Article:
Friday, September 22, 2017

Dollhouses of Death ...

My life is filled with thoughts of theatre and film - music and traveling - art and creation. But, my good friends know the dark little secret in the confines of my non-public persona: I'm fascinated and intrigued with the phenomena of serial killers.
These are the people who know my home library is stuffed with books on serials killers and bizarre murder schemes and true crime tales of the people who almost got away it! It's rare when I pick up one of these books that I can stop before reaching the last page!
If I'm going to a film, often my guilty pleasure will be a gruesome tale of a demented mind with serial killing thoughts running through his head. No question, Se7en, with Brad Pitt and Morgan Freeman is one of my all-time favorite movies. (gasp! Even more than a good film noir - though there is much they have in common!)
And, these same people know not to call, text or Facebook me during my favorite tv show hours each week, because when Criminal Minds or American Horror Story is on, that's where I'll be!
Always, however, I found the game of Clue fell a bit flat. I wanted more from the murder mansion’s one-dimensional floor plan, and really, how were we ever supposed to solve crime with a cast of suspects crafted into tiny plastic tokens?

But it turns out, around the very same time that the iconic American board game was being developed in the 1940s, forensics detectives were being trained for real crime scene investigation in a similar, miniaturized fashion, with the help of a special collection of dollhouses.
Frances Glessner Lee, also known as “the mother of forensic science” crafted a series of perfectly proportioned dioramas that turned children’s dollhouses into macabre nightmares– all in the name of science. Going into far more gory detail than your average Clue game, Lee’s miniature crime scenes were part of a department of legal medicine that she established at Harvard University in 1945. The department was called the Nutshell Studies of Unexplained Death, named after the principles of forensic investigation, “to convict the guilty, clear the innocent, and find the truth in a nutshell.”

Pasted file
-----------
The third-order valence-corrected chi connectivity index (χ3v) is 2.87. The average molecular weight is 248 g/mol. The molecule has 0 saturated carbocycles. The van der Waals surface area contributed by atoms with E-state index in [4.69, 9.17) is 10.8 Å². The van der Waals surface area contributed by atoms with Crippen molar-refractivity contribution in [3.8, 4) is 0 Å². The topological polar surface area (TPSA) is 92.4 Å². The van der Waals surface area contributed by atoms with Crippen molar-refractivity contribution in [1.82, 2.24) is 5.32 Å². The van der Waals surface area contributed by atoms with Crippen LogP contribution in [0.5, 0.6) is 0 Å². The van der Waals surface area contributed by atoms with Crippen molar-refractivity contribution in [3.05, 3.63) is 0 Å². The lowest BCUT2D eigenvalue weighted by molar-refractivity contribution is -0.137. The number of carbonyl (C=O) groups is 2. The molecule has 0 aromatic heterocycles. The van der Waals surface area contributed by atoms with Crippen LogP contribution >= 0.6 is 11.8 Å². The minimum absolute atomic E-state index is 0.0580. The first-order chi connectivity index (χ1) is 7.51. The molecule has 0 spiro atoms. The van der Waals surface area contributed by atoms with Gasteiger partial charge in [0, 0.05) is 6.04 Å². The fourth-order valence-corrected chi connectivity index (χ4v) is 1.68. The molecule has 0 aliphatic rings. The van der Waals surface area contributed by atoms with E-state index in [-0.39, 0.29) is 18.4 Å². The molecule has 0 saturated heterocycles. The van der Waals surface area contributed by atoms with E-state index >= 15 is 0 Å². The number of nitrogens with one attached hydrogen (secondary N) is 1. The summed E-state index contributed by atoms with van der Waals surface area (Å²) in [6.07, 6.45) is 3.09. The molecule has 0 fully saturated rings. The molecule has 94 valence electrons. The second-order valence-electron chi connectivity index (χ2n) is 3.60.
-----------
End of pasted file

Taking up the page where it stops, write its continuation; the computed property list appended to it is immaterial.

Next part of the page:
At a time when forensic science was still in its infancy, Lee was hosting week-long seminars and lectures in homicide investigation for law enforcement’s finest, inviting detectives, prosecutors and investigators from around the world to study 20 intricately designed dollhouse dioramas based on true crime scenes and autopsies she had visited.
 Armed with magnifying glasses and flashlights, students were given 90 minutes to study each scene and tasked with collecting all the relevant evidence.

The dollhouses were filled with clues and mousetraps, and the doll corpses extremely detailed, often depicted with discoloration or bloating, often observed by Lee during real-life autopsies.